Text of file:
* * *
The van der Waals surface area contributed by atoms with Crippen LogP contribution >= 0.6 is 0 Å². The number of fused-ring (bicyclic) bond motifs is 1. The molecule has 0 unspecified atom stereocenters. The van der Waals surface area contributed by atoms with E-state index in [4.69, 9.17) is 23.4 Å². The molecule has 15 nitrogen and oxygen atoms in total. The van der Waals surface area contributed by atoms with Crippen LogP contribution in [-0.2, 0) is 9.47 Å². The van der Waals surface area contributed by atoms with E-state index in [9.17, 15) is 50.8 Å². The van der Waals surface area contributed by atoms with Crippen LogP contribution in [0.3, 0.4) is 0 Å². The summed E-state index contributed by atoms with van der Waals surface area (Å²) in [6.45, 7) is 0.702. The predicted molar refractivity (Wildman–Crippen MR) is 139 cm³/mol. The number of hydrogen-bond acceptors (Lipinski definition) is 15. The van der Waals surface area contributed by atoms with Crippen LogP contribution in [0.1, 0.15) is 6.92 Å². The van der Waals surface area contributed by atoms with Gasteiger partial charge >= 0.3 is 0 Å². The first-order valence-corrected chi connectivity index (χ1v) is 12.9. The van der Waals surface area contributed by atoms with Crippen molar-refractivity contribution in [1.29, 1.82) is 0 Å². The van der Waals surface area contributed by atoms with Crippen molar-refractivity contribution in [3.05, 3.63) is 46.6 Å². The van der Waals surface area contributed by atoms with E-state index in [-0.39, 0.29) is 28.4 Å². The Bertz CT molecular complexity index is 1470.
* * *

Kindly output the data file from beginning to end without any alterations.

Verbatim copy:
The van der Waals surface area contributed by atoms with Crippen LogP contribution >= 0.6 is 0 Å². The number of fused-ring (bicyclic) bond motifs is 1. The molecule has 0 unspecified atom stereocenters. The van der Waals surface area contributed by atoms with E-state index in [4.69, 9.17) is 23.4 Å². The molecule has 15 nitrogen and oxygen atoms in total. The van der Waals surface area contributed by atoms with Crippen LogP contribution in [-0.2, 0) is 9.47 Å². The van der Waals surface area contributed by atoms with E-state index in [9.17, 15) is 50.8 Å². The van der Waals surface area contributed by atoms with Crippen LogP contribution in [0.3, 0.4) is 0 Å². The summed E-state index contributed by atoms with van der Waals surface area (Å²) in [6.45, 7) is 0.702. The predicted molar refractivity (Wildman–Crippen MR) is 139 cm³/mol. The number of hydrogen-bond acceptors (Lipinski definition) is 15. The van der Waals surface area contributed by atoms with Crippen LogP contribution in [0.1, 0.15) is 6.92 Å². The van der Waals surface area contributed by atoms with Gasteiger partial charge >= 0.3 is 0 Å². The first-order valence-corrected chi connectivity index (χ1v) is 12.9. The van der Waals surface area contributed by atoms with Crippen molar-refractivity contribution in [1.29, 1.82) is 0 Å². The van der Waals surface area contributed by atoms with Crippen molar-refractivity contribution in [3.05, 3.63) is 46.6 Å². The van der Waals surface area contributed by atoms with E-state index in [-0.39, 0.29) is 28.4 Å². The Bertz CT molecular complexity index is 1470.